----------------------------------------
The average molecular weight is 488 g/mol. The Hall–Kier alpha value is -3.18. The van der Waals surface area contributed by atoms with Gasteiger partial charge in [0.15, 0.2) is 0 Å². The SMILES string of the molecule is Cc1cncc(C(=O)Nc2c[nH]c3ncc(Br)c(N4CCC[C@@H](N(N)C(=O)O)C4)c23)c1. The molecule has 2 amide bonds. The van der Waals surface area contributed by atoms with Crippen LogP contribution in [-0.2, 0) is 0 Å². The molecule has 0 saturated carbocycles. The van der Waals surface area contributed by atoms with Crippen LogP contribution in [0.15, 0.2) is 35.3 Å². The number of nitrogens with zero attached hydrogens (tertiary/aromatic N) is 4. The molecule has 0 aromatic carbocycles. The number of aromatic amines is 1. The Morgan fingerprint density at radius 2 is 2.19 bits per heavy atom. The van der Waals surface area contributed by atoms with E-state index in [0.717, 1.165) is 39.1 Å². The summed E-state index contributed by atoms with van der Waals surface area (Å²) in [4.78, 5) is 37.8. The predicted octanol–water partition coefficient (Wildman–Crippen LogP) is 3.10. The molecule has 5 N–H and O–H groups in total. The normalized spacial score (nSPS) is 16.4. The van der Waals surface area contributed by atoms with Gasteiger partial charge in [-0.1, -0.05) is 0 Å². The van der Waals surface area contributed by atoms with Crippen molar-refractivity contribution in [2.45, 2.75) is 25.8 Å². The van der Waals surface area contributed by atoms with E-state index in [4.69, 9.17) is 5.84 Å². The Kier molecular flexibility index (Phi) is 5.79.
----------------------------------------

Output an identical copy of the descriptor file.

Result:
The average molecular weight is 488 g/mol. The Hall–Kier alpha value is -3.18. The van der Waals surface area contributed by atoms with Gasteiger partial charge in [0.15, 0.2) is 0 Å². The SMILES string of the molecule is Cc1cncc(C(=O)Nc2c[nH]c3ncc(Br)c(N4CCC[C@@H](N(N)C(=O)O)C4)c23)c1. The molecule has 2 amide bonds. The van der Waals surface area contributed by atoms with Crippen LogP contribution in [-0.2, 0) is 0 Å². The molecule has 0 saturated carbocycles. The van der Waals surface area contributed by atoms with Crippen LogP contribution in [0.15, 0.2) is 35.3 Å². The number of nitrogens with zero attached hydrogens (tertiary/aromatic N) is 4. The molecule has 0 aromatic carbocycles. The number of aromatic amines is 1. The Morgan fingerprint density at radius 2 is 2.19 bits per heavy atom. The van der Waals surface area contributed by atoms with E-state index in [0.717, 1.165) is 39.1 Å². The summed E-state index contributed by atoms with van der Waals surface area (Å²) in [4.78, 5) is 37.8. The predicted octanol–water partition coefficient (Wildman–Crippen LogP) is 3.10. The molecule has 5 N–H and O–H groups in total. The normalized spacial score (nSPS) is 16.4. The van der Waals surface area contributed by atoms with Gasteiger partial charge in [-0.1, -0.05) is 0 Å². The van der Waals surface area contributed by atoms with Crippen molar-refractivity contribution in [2.45, 2.75) is 25.8 Å². The van der Waals surface area contributed by atoms with E-state index in [4.69, 9.17) is 5.84 Å². The Kier molecular flexibility index (Phi) is 5.79.